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J Biomed Opt. 2016 Feb;21(2):25003. doi: 10.1117/1.JBO.21.2.025003.

Minimally invasive surgical method to detect sound processing in the cochlear apex by optical coherence tomography.

Author information

1
Oregon Health and Science University, Oregon Hearing Research Center, Department of Otolaryngology, 3181 SW Sam Jackson Park Road, NRC 04, Portland, Oregon 97239, United States.
2
Oregon Health and Science University, Department of Biomedical Engineering, 3303 Bond Street, Portland, Oregon 97239, United States.
3
Linköping University, Department of Clinical and Experimental Medicine, Cell Biology SE-58185, Linköping, Sweden.
4
University of Washington, Department of Bioengineering, William H. Foege Building, P.O. Box 355061, 3720 15th Avenue NE, Seattle, Washington 98195-5061, United States.
5
Oregon Health and Science University, Department of Biomedical Engineering, 3303 Bond Street, Portland, Oregon 97239, United StateseOregon Health and Science University, Department of Dermatology, Portland, Oregon 97239, United States.
6
Oregon Health and Science University, Oregon Hearing Research Center, Department of Otolaryngology, 3181 SW Sam Jackson Park Road, NRC 04, Portland, Oregon 97239, United StatesfUniversity of Michigan, Kresge Hearing Research Center, Ann Arbor, Michigan 48.

Abstract

Sound processing in the inner ear involves separation of the constituent frequencies along the length of the cochlea. Frequencies relevant to human speech (100 to 500 Hz) are processed in the apex region. Among mammals, the guinea pig cochlear apex processes similar frequencies and is thus relevant for the study of speech processing in the cochlea. However, the requirement for extensive surgery has challenged the optical accessibility of this area to investigate cochlear processing of signals without significant intrusion. A simple method is developed to provide optical access to the guinea pig cochlear apex in two directions with minimal surgery. Furthermore, all prior vibration measurements in the guinea pig apex involved opening an observation hole in the otic capsule, which has been questioned on the basis of the resulting changes to cochlear hydrodynamics. Here, this limitation is overcome by measuring the vibrations through the unopened otic capsule using phase-sensitive Fourier domain optical coherence tomography. The optically and surgically advanced method described here lays the foundation to perform minimally invasive investigation of speech-related signal processing in the cochlea.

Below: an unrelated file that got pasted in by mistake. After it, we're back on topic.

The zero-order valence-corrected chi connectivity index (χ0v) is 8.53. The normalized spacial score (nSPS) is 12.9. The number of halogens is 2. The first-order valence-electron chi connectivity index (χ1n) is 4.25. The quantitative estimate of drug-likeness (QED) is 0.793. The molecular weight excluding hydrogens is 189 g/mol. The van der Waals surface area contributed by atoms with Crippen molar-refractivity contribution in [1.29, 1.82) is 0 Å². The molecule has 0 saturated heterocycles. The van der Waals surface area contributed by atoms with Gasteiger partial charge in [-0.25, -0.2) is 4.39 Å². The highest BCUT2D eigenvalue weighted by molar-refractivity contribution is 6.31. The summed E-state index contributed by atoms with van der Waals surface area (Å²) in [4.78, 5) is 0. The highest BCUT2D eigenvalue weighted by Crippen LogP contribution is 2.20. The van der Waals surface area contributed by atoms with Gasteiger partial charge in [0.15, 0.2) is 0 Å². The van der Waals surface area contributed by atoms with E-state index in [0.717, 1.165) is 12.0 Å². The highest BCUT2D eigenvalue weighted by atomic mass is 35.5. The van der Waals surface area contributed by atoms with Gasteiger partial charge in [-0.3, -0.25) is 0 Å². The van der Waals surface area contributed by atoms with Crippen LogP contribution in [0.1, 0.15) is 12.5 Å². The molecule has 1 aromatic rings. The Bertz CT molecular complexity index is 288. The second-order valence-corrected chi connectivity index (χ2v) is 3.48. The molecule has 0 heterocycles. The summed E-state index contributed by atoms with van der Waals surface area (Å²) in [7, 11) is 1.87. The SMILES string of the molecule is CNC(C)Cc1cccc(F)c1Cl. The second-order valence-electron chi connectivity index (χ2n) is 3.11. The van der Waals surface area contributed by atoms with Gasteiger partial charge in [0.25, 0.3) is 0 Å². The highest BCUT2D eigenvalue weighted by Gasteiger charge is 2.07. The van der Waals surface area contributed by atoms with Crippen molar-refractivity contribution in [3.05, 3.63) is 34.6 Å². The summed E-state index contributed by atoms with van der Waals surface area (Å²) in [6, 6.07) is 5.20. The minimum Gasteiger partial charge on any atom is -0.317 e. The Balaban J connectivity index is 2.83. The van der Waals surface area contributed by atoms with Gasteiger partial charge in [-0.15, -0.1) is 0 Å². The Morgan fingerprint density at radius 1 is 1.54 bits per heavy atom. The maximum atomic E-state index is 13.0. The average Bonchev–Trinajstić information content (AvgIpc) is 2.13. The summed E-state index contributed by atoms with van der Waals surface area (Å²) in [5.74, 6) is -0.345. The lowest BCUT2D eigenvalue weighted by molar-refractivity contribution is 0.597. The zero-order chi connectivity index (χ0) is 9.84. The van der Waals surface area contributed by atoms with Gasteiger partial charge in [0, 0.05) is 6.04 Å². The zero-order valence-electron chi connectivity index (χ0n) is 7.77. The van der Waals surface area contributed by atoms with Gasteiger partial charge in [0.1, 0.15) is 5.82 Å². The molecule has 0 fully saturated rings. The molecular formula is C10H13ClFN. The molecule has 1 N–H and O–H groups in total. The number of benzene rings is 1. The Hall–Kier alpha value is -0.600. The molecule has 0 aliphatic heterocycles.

PMID:
26836207
PMCID:
PMC4796094
DOI:
10.1117/1.JBO.21.2.025003
[Indexed for MEDLINE]
Free PMC Article

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